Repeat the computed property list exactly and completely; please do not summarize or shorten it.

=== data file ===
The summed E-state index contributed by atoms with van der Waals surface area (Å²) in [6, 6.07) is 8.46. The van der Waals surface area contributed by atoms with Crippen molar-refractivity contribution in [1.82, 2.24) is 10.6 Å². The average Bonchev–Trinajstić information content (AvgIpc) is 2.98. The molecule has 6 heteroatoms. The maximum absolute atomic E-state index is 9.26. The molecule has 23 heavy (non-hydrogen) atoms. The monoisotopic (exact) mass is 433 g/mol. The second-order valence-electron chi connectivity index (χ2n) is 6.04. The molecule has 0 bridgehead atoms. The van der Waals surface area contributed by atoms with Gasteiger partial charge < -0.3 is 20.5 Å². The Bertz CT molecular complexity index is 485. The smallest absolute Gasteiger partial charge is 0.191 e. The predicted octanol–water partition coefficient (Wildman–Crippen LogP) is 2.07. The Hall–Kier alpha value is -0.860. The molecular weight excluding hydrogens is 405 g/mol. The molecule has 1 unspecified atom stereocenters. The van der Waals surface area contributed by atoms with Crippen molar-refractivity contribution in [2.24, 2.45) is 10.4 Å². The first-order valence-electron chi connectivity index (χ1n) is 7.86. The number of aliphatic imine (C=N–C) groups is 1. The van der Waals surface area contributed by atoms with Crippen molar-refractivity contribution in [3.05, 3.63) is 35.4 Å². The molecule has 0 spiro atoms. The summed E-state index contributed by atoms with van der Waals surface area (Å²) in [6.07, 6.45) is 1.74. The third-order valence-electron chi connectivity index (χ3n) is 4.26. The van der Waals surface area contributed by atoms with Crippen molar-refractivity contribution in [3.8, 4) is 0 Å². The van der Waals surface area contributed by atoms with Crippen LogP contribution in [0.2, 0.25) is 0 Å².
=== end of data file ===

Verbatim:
The summed E-state index contributed by atoms with van der Waals surface area (Å²) in [6, 6.07) is 8.46. The van der Waals surface area contributed by atoms with Crippen molar-refractivity contribution in [1.82, 2.24) is 10.6 Å². The average Bonchev–Trinajstić information content (AvgIpc) is 2.98. The molecule has 6 heteroatoms. The maximum absolute atomic E-state index is 9.26. The molecule has 23 heavy (non-hydrogen) atoms. The monoisotopic (exact) mass is 433 g/mol. The second-order valence-electron chi connectivity index (χ2n) is 6.04. The molecule has 0 bridgehead atoms. The van der Waals surface area contributed by atoms with Gasteiger partial charge < -0.3 is 20.5 Å². The Bertz CT molecular complexity index is 485. The smallest absolute Gasteiger partial charge is 0.191 e. The predicted octanol–water partition coefficient (Wildman–Crippen LogP) is 2.07. The Hall–Kier alpha value is -0.860. The molecular weight excluding hydrogens is 405 g/mol. The molecule has 1 unspecified atom stereocenters. The van der Waals surface area contributed by atoms with Crippen molar-refractivity contribution in [2.24, 2.45) is 10.4 Å². The first-order valence-electron chi connectivity index (χ1n) is 7.86. The number of aliphatic imine (C=N–C) groups is 1. The van der Waals surface area contributed by atoms with Crippen molar-refractivity contribution in [3.05, 3.63) is 35.4 Å². The molecule has 0 spiro atoms. The summed E-state index contributed by atoms with van der Waals surface area (Å²) in [6.07, 6.45) is 1.74. The third-order valence-electron chi connectivity index (χ3n) is 4.26. The van der Waals surface area contributed by atoms with Crippen molar-refractivity contribution in [3.8, 4) is 0 Å². The van der Waals surface area contributed by atoms with Crippen LogP contribution in [0.2, 0.25) is 0 Å².